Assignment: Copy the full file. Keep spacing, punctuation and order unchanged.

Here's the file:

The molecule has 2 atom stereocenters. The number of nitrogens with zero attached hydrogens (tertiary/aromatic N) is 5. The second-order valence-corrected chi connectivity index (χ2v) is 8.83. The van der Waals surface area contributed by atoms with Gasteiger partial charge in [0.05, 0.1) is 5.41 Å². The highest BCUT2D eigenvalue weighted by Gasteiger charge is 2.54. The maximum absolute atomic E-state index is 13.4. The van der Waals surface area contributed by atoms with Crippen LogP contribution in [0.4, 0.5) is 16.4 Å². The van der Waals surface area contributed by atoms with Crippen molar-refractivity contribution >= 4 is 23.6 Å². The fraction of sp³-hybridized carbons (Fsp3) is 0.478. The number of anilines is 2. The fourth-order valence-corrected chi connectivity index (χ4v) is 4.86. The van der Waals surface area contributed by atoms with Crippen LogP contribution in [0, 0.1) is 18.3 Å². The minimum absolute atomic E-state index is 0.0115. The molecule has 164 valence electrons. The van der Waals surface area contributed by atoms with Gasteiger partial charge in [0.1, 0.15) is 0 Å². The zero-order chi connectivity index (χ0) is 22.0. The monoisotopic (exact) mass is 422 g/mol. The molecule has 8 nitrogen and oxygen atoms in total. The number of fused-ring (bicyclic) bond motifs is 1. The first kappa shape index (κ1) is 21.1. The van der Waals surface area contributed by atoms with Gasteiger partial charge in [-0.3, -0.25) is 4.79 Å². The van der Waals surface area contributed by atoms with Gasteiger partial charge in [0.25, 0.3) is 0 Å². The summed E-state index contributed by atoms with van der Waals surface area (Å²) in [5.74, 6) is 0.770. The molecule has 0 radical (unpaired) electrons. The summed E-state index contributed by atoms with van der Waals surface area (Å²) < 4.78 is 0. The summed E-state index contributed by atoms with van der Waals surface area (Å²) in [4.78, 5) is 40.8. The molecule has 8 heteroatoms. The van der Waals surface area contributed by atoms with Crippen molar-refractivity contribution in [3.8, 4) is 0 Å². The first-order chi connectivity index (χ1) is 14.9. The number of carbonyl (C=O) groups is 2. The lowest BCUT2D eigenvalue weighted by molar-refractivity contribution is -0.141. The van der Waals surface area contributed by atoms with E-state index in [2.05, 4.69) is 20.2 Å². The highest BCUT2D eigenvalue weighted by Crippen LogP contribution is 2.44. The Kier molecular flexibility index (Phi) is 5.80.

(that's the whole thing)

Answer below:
The molecule has 2 atom stereocenters. The number of nitrogens with zero attached hydrogens (tertiary/aromatic N) is 5. The second-order valence-corrected chi connectivity index (χ2v) is 8.83. The van der Waals surface area contributed by atoms with Gasteiger partial charge in [0.05, 0.1) is 5.41 Å². The highest BCUT2D eigenvalue weighted by Gasteiger charge is 2.54. The maximum absolute atomic E-state index is 13.4. The van der Waals surface area contributed by atoms with Crippen LogP contribution in [0.4, 0.5) is 16.4 Å². The van der Waals surface area contributed by atoms with Crippen molar-refractivity contribution >= 4 is 23.6 Å². The fraction of sp³-hybridized carbons (Fsp3) is 0.478. The number of anilines is 2. The fourth-order valence-corrected chi connectivity index (χ4v) is 4.86. The van der Waals surface area contributed by atoms with Crippen LogP contribution in [0, 0.1) is 18.3 Å². The minimum absolute atomic E-state index is 0.0115. The molecule has 164 valence electrons. The van der Waals surface area contributed by atoms with Gasteiger partial charge in [0.1, 0.15) is 0 Å². The zero-order chi connectivity index (χ0) is 22.0. The monoisotopic (exact) mass is 422 g/mol. The molecule has 8 nitrogen and oxygen atoms in total. The number of fused-ring (bicyclic) bond motifs is 1. The first kappa shape index (κ1) is 21.1. The van der Waals surface area contributed by atoms with Gasteiger partial charge in [-0.3, -0.25) is 4.79 Å². The van der Waals surface area contributed by atoms with Gasteiger partial charge in [0.25, 0.3) is 0 Å². The summed E-state index contributed by atoms with van der Waals surface area (Å²) in [5.74, 6) is 0.770. The molecule has 0 radical (unpaired) electrons. The summed E-state index contributed by atoms with van der Waals surface area (Å²) < 4.78 is 0. The summed E-state index contributed by atoms with van der Waals surface area (Å²) in [4.78, 5) is 40.8. The molecule has 8 heteroatoms. The van der Waals surface area contributed by atoms with Crippen molar-refractivity contribution in [3.8, 4) is 0 Å². The first-order chi connectivity index (χ1) is 14.9. The number of carbonyl (C=O) groups is 2. The lowest BCUT2D eigenvalue weighted by molar-refractivity contribution is -0.141. The van der Waals surface area contributed by atoms with E-state index in [2.05, 4.69) is 20.2 Å². The highest BCUT2D eigenvalue weighted by Crippen LogP contribution is 2.44. The Kier molecular flexibility index (Phi) is 5.80.